Garneau Attacks Trudeau's 'Rookie' Comments About Quebec Secession

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GARNEAU TRUDEAU
Marc Garneau, left, and Justin Trudeau take part in the the Liberal leadership debate in Mississauga, Ont., on Saturday, February 16, 2013. THE CANADIAN PRESS/Chris Young | CP

OTTAWA - Liberal leadership hopeful Marc Garneau has added inexperience and immaturity to the list of front-runner Justin Trudeau's alleged shortcomings.

Garneau, who last week accused the prohibitive favourite of offering little but empty platitudes, now says Trudeau has needlessly inflamed Quebec sovereigntists.

He says Trudeau made "a rookie mistake" when he appeared to suggest at least 66 per cent of Quebecers would need to vote for independence before the federal government would agree to negotiate secession.

Trudeau made the remark — which he later clarified — in response to a question from a student at McGill University on Wednesday.

Garneau says Trudeau should simply have reiterated his support for the Clarity Act — which stipulates that an undefined "clear majority" would be required — and moved on immediately to economic issues that are of far more concern to Quebecers.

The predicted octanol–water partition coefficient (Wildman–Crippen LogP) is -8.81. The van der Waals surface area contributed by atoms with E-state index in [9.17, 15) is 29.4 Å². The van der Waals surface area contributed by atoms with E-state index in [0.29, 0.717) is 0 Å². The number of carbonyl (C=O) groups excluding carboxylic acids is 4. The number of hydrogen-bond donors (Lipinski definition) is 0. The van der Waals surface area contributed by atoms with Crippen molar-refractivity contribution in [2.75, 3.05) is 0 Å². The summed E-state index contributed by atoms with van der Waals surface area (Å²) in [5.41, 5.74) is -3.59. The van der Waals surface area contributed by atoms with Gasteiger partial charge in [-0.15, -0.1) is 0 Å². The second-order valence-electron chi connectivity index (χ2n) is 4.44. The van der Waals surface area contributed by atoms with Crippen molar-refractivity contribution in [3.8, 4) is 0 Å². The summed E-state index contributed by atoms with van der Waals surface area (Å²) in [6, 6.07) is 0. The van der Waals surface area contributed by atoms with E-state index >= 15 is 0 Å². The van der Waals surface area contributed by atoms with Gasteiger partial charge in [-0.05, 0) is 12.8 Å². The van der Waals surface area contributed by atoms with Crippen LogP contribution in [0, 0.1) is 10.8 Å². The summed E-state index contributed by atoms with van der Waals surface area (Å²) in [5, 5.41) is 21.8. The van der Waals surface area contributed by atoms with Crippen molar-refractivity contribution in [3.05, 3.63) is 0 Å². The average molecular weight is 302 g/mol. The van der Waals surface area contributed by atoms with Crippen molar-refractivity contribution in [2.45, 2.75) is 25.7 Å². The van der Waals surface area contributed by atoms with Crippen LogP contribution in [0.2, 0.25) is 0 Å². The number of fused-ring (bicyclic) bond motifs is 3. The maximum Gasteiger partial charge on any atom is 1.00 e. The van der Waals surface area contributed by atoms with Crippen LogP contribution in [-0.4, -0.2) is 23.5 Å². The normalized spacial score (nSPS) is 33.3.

That, he says, would have been the "more mature" approach.

"I think it was a rookie mistake by Justin, getting sucked into it," Garneau said in an interview Thursday.

"What he did was to give the sovereigntists an opportunity to sort of get indignant," he added

"I think a more mature, if I can put it that way, approach would be to focus on the issues that really are a preoccupation to Quebecers ... and not allow himself to be dragged into it."

Trudeau waded into the issue after being asked about the NDP's proposal to replace the Clarity Act with a bill that stipulates that a bare majority of 50 per cent plus one vote would be sufficient to trigger secession negotiations.

"We should at least have the same threshold needed to change the New Democratic Party's constitution, which is two-thirds," he said.

Later, Trudeau clarified that he supports the Clarity Act, which he said was based on the Supreme Court's advice that the threshold "is a political decision that should be taken at the time and place," after a referendum vote, taking into account voter turnout and other factors.

Quebec Premier Pauline Marois termed Trudeau's two-thirds remark a provocation. And her intergovernmental affairs minister, Alexandre Cloutier, called it "irresponsible," "anti-democratic," contrary to Quebec law and history and disrespectful of Quebecers.

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